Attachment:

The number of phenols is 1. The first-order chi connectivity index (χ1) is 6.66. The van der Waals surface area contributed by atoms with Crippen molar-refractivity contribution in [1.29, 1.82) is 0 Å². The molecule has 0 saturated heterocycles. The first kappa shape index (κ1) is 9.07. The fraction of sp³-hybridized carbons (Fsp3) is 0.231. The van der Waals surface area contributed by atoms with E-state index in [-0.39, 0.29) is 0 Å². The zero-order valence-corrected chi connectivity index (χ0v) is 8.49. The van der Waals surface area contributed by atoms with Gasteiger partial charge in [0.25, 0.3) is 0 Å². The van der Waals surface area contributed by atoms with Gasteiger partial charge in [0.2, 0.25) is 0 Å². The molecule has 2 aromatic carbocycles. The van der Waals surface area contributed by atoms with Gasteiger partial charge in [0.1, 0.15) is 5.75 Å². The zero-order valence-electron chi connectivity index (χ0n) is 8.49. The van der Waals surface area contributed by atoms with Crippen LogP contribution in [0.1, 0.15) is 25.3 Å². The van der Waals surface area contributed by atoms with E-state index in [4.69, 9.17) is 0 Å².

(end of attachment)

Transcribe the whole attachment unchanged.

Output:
The number of phenols is 1. The first-order chi connectivity index (χ1) is 6.66. The van der Waals surface area contributed by atoms with Crippen molar-refractivity contribution in [1.29, 1.82) is 0 Å². The molecule has 0 saturated heterocycles. The first kappa shape index (κ1) is 9.07. The fraction of sp³-hybridized carbons (Fsp3) is 0.231. The van der Waals surface area contributed by atoms with E-state index in [-0.39, 0.29) is 0 Å². The zero-order valence-corrected chi connectivity index (χ0v) is 8.49. The van der Waals surface area contributed by atoms with Gasteiger partial charge in [0.25, 0.3) is 0 Å². The van der Waals surface area contributed by atoms with Gasteiger partial charge in [0.2, 0.25) is 0 Å². The molecule has 2 aromatic carbocycles. The van der Waals surface area contributed by atoms with Gasteiger partial charge in [0.1, 0.15) is 5.75 Å². The zero-order valence-electron chi connectivity index (χ0n) is 8.49. The van der Waals surface area contributed by atoms with Crippen LogP contribution in [0.1, 0.15) is 25.3 Å². The van der Waals surface area contributed by atoms with E-state index in [4.69, 9.17) is 0 Å².